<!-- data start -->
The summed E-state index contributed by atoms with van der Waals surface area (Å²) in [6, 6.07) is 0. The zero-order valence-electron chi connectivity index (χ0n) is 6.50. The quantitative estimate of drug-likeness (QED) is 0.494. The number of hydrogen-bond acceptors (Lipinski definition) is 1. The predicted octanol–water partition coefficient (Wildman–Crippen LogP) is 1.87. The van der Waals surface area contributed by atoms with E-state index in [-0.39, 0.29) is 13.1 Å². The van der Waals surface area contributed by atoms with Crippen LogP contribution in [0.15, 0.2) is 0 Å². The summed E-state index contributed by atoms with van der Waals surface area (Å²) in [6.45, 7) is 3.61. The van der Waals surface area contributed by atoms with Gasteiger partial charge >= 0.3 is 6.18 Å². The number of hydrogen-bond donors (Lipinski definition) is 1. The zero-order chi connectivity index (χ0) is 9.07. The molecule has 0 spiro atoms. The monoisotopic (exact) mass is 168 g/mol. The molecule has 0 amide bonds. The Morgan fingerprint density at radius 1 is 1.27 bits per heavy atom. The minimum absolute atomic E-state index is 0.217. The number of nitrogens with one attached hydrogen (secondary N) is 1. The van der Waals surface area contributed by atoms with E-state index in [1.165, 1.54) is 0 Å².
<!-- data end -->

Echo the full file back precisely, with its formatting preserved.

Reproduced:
The summed E-state index contributed by atoms with van der Waals surface area (Å²) in [6, 6.07) is 0. The zero-order valence-electron chi connectivity index (χ0n) is 6.50. The quantitative estimate of drug-likeness (QED) is 0.494. The number of hydrogen-bond acceptors (Lipinski definition) is 1. The predicted octanol–water partition coefficient (Wildman–Crippen LogP) is 1.87. The van der Waals surface area contributed by atoms with E-state index in [-0.39, 0.29) is 13.1 Å². The van der Waals surface area contributed by atoms with Crippen LogP contribution in [0.15, 0.2) is 0 Å². The summed E-state index contributed by atoms with van der Waals surface area (Å²) in [6.45, 7) is 3.61. The van der Waals surface area contributed by atoms with Gasteiger partial charge >= 0.3 is 6.18 Å². The number of hydrogen-bond donors (Lipinski definition) is 1. The zero-order chi connectivity index (χ0) is 9.07. The molecule has 0 spiro atoms. The monoisotopic (exact) mass is 168 g/mol. The molecule has 0 amide bonds. The Morgan fingerprint density at radius 1 is 1.27 bits per heavy atom. The minimum absolute atomic E-state index is 0.217. The number of nitrogens with one attached hydrogen (secondary N) is 1. The van der Waals surface area contributed by atoms with E-state index in [1.165, 1.54) is 0 Å².